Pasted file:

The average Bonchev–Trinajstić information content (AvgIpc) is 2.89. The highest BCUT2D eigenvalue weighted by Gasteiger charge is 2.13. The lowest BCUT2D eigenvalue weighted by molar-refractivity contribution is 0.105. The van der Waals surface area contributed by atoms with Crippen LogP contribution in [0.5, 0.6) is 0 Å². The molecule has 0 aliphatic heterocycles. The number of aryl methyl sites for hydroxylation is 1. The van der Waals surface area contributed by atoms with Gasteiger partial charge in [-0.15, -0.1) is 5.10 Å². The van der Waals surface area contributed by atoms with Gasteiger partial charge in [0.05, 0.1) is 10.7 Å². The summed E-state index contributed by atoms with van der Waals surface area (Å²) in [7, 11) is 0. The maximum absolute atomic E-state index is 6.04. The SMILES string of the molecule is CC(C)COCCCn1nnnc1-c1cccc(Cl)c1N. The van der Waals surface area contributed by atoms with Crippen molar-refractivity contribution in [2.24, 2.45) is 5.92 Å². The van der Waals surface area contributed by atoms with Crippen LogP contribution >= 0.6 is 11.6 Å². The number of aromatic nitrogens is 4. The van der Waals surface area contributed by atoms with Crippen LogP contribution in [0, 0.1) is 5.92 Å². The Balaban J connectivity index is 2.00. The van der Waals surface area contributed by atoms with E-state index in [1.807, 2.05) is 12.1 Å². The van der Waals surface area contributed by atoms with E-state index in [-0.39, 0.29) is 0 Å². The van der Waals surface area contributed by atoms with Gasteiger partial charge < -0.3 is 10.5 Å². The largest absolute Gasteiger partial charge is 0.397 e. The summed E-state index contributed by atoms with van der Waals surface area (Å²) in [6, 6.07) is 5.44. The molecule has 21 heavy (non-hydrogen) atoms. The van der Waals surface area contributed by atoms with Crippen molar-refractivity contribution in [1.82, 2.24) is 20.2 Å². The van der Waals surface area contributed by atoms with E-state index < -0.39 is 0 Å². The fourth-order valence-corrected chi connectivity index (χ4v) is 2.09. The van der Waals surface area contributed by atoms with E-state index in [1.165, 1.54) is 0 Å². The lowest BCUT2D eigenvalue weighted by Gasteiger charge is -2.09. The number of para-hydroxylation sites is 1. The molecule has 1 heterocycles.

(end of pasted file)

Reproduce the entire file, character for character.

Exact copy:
The average Bonchev–Trinajstić information content (AvgIpc) is 2.89. The highest BCUT2D eigenvalue weighted by Gasteiger charge is 2.13. The lowest BCUT2D eigenvalue weighted by molar-refractivity contribution is 0.105. The van der Waals surface area contributed by atoms with Crippen LogP contribution in [0.5, 0.6) is 0 Å². The molecule has 0 aliphatic heterocycles. The number of aryl methyl sites for hydroxylation is 1. The van der Waals surface area contributed by atoms with Gasteiger partial charge in [-0.15, -0.1) is 5.10 Å². The van der Waals surface area contributed by atoms with Gasteiger partial charge in [0.05, 0.1) is 10.7 Å². The summed E-state index contributed by atoms with van der Waals surface area (Å²) in [7, 11) is 0. The maximum absolute atomic E-state index is 6.04. The SMILES string of the molecule is CC(C)COCCCn1nnnc1-c1cccc(Cl)c1N. The van der Waals surface area contributed by atoms with Crippen molar-refractivity contribution in [2.24, 2.45) is 5.92 Å². The van der Waals surface area contributed by atoms with Crippen LogP contribution >= 0.6 is 11.6 Å². The number of aromatic nitrogens is 4. The van der Waals surface area contributed by atoms with Crippen LogP contribution in [0, 0.1) is 5.92 Å². The Balaban J connectivity index is 2.00. The van der Waals surface area contributed by atoms with E-state index in [1.807, 2.05) is 12.1 Å². The van der Waals surface area contributed by atoms with E-state index in [-0.39, 0.29) is 0 Å². The van der Waals surface area contributed by atoms with Gasteiger partial charge < -0.3 is 10.5 Å². The largest absolute Gasteiger partial charge is 0.397 e. The summed E-state index contributed by atoms with van der Waals surface area (Å²) in [6, 6.07) is 5.44. The molecule has 21 heavy (non-hydrogen) atoms. The van der Waals surface area contributed by atoms with Crippen molar-refractivity contribution in [1.82, 2.24) is 20.2 Å². The van der Waals surface area contributed by atoms with E-state index < -0.39 is 0 Å². The fourth-order valence-corrected chi connectivity index (χ4v) is 2.09. The van der Waals surface area contributed by atoms with E-state index in [1.165, 1.54) is 0 Å². The lowest BCUT2D eigenvalue weighted by Gasteiger charge is -2.09. The number of para-hydroxylation sites is 1. The molecule has 1 heterocycles.